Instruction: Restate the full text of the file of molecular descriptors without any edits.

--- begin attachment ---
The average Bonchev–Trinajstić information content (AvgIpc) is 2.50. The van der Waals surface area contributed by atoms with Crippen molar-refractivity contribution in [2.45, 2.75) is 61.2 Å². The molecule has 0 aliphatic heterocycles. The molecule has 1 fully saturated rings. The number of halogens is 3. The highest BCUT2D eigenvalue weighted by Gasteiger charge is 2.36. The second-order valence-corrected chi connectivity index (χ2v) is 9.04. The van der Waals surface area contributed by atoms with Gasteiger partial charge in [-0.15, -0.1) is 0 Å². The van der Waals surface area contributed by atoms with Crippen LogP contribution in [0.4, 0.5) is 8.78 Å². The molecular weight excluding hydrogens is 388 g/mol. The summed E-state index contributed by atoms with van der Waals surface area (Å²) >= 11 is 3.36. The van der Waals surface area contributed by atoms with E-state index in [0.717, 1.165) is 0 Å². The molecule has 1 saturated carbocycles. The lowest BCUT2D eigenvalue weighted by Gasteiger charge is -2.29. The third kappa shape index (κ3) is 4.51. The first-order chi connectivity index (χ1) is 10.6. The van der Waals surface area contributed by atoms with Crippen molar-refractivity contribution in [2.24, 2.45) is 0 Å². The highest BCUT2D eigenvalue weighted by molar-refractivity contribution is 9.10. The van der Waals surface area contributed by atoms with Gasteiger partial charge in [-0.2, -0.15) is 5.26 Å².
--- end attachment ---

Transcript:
The average Bonchev–Trinajstić information content (AvgIpc) is 2.50. The van der Waals surface area contributed by atoms with Crippen molar-refractivity contribution in [2.45, 2.75) is 61.2 Å². The molecule has 0 aliphatic heterocycles. The molecule has 1 fully saturated rings. The number of halogens is 3. The highest BCUT2D eigenvalue weighted by Gasteiger charge is 2.36. The second-order valence-corrected chi connectivity index (χ2v) is 9.04. The van der Waals surface area contributed by atoms with Gasteiger partial charge in [-0.15, -0.1) is 0 Å². The van der Waals surface area contributed by atoms with Crippen LogP contribution in [0.4, 0.5) is 8.78 Å². The molecular weight excluding hydrogens is 388 g/mol. The summed E-state index contributed by atoms with van der Waals surface area (Å²) >= 11 is 3.36. The van der Waals surface area contributed by atoms with E-state index in [0.717, 1.165) is 0 Å². The molecule has 1 saturated carbocycles. The lowest BCUT2D eigenvalue weighted by Gasteiger charge is -2.29. The third kappa shape index (κ3) is 4.51. The first-order chi connectivity index (χ1) is 10.6. The van der Waals surface area contributed by atoms with Crippen molar-refractivity contribution in [2.24, 2.45) is 0 Å². The highest BCUT2D eigenvalue weighted by molar-refractivity contribution is 9.10. The van der Waals surface area contributed by atoms with Gasteiger partial charge in [-0.2, -0.15) is 5.26 Å².